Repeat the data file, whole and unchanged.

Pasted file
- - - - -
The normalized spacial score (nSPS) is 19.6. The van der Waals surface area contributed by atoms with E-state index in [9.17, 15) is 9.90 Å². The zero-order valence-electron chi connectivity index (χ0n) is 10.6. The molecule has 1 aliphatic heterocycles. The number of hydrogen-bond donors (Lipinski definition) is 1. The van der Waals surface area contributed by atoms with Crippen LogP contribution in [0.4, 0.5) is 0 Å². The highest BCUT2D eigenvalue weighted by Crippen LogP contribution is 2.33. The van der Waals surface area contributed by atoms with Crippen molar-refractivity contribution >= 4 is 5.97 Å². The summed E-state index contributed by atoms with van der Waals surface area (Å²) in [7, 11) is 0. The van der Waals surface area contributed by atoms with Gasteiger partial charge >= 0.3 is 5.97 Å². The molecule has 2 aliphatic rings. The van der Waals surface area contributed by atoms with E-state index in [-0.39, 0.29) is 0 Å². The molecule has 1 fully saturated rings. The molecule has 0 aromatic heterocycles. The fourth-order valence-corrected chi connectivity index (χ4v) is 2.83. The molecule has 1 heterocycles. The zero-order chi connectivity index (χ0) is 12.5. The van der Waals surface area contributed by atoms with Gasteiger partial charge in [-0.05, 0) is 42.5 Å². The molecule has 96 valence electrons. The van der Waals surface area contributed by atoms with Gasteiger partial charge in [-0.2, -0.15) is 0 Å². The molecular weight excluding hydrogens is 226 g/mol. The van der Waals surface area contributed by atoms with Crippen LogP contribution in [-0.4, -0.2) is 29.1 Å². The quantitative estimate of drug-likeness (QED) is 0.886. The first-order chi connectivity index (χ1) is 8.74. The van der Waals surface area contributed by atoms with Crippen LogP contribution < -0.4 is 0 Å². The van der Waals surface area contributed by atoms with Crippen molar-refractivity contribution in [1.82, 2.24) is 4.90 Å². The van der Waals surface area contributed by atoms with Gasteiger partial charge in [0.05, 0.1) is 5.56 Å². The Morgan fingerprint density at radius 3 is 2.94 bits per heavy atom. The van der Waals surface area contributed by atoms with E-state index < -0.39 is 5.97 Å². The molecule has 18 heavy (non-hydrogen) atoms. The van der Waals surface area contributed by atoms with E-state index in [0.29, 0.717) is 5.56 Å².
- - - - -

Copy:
The normalized spacial score (nSPS) is 19.6. The van der Waals surface area contributed by atoms with E-state index in [9.17, 15) is 9.90 Å². The zero-order valence-electron chi connectivity index (χ0n) is 10.6. The molecule has 1 aliphatic heterocycles. The number of hydrogen-bond donors (Lipinski definition) is 1. The van der Waals surface area contributed by atoms with Crippen LogP contribution in [0.4, 0.5) is 0 Å². The highest BCUT2D eigenvalue weighted by Crippen LogP contribution is 2.33. The van der Waals surface area contributed by atoms with Crippen molar-refractivity contribution >= 4 is 5.97 Å². The summed E-state index contributed by atoms with van der Waals surface area (Å²) in [7, 11) is 0. The van der Waals surface area contributed by atoms with Gasteiger partial charge >= 0.3 is 5.97 Å². The molecule has 2 aliphatic rings. The van der Waals surface area contributed by atoms with E-state index in [-0.39, 0.29) is 0 Å². The molecule has 1 fully saturated rings. The molecule has 0 aromatic heterocycles. The fourth-order valence-corrected chi connectivity index (χ4v) is 2.83. The molecule has 1 heterocycles. The zero-order chi connectivity index (χ0) is 12.5. The van der Waals surface area contributed by atoms with Gasteiger partial charge in [-0.05, 0) is 42.5 Å². The molecule has 96 valence electrons. The van der Waals surface area contributed by atoms with Gasteiger partial charge in [-0.2, -0.15) is 0 Å². The molecular weight excluding hydrogens is 226 g/mol. The van der Waals surface area contributed by atoms with Crippen LogP contribution in [-0.4, -0.2) is 29.1 Å². The quantitative estimate of drug-likeness (QED) is 0.886. The first-order chi connectivity index (χ1) is 8.74. The van der Waals surface area contributed by atoms with Crippen LogP contribution < -0.4 is 0 Å². The van der Waals surface area contributed by atoms with Crippen molar-refractivity contribution in [1.82, 2.24) is 4.90 Å². The van der Waals surface area contributed by atoms with Gasteiger partial charge in [0.05, 0.1) is 5.56 Å². The Morgan fingerprint density at radius 3 is 2.94 bits per heavy atom. The van der Waals surface area contributed by atoms with E-state index < -0.39 is 5.97 Å². The molecule has 18 heavy (non-hydrogen) atoms. The van der Waals surface area contributed by atoms with E-state index in [0.29, 0.717) is 5.56 Å².